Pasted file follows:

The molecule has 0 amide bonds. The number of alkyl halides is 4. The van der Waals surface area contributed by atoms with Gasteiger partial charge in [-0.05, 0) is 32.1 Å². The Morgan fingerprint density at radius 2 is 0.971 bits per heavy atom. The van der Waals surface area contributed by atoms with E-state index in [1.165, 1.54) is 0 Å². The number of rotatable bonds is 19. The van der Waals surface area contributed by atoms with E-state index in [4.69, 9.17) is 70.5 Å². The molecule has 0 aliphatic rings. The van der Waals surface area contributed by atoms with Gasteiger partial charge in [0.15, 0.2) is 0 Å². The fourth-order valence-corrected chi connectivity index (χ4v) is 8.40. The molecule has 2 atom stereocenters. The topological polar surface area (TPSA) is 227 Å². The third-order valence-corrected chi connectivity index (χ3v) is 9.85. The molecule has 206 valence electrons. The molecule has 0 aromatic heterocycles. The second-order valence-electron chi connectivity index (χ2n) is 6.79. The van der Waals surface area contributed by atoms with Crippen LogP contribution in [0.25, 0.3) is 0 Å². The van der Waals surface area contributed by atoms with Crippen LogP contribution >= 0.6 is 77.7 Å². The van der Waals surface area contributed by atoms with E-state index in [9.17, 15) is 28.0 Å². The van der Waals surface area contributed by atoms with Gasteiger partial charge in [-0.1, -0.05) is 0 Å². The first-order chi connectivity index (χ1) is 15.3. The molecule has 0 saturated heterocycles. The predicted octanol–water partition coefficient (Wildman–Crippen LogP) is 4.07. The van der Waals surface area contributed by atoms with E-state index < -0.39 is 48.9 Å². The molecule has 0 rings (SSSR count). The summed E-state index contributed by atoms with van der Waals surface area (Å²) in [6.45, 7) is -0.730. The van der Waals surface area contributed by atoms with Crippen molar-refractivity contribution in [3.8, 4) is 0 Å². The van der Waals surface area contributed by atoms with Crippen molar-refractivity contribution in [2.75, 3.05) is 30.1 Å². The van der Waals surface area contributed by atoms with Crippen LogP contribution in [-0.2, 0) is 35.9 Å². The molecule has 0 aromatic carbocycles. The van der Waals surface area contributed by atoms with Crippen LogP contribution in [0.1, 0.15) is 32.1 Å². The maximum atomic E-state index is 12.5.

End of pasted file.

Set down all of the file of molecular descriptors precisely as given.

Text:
The molecule has 0 amide bonds. The number of alkyl halides is 4. The van der Waals surface area contributed by atoms with Gasteiger partial charge in [-0.05, 0) is 32.1 Å². The Morgan fingerprint density at radius 2 is 0.971 bits per heavy atom. The van der Waals surface area contributed by atoms with E-state index in [1.165, 1.54) is 0 Å². The number of rotatable bonds is 19. The van der Waals surface area contributed by atoms with E-state index in [4.69, 9.17) is 70.5 Å². The molecule has 0 aliphatic rings. The van der Waals surface area contributed by atoms with Gasteiger partial charge in [0.15, 0.2) is 0 Å². The fourth-order valence-corrected chi connectivity index (χ4v) is 8.40. The molecule has 2 atom stereocenters. The topological polar surface area (TPSA) is 227 Å². The third-order valence-corrected chi connectivity index (χ3v) is 9.85. The molecule has 206 valence electrons. The molecule has 0 aromatic heterocycles. The second-order valence-electron chi connectivity index (χ2n) is 6.79. The van der Waals surface area contributed by atoms with Crippen LogP contribution in [0.25, 0.3) is 0 Å². The van der Waals surface area contributed by atoms with Crippen LogP contribution >= 0.6 is 77.7 Å². The van der Waals surface area contributed by atoms with E-state index in [9.17, 15) is 28.0 Å². The van der Waals surface area contributed by atoms with Gasteiger partial charge in [-0.1, -0.05) is 0 Å². The first-order chi connectivity index (χ1) is 15.3. The molecule has 0 saturated heterocycles. The predicted octanol–water partition coefficient (Wildman–Crippen LogP) is 4.07. The van der Waals surface area contributed by atoms with E-state index < -0.39 is 48.9 Å². The molecule has 0 rings (SSSR count). The summed E-state index contributed by atoms with van der Waals surface area (Å²) in [6.45, 7) is -0.730. The van der Waals surface area contributed by atoms with Crippen molar-refractivity contribution in [3.8, 4) is 0 Å². The van der Waals surface area contributed by atoms with Crippen molar-refractivity contribution in [2.75, 3.05) is 30.1 Å². The van der Waals surface area contributed by atoms with Crippen LogP contribution in [-0.2, 0) is 35.9 Å². The molecule has 0 aromatic carbocycles. The van der Waals surface area contributed by atoms with Crippen LogP contribution in [0.1, 0.15) is 32.1 Å². The maximum atomic E-state index is 12.5.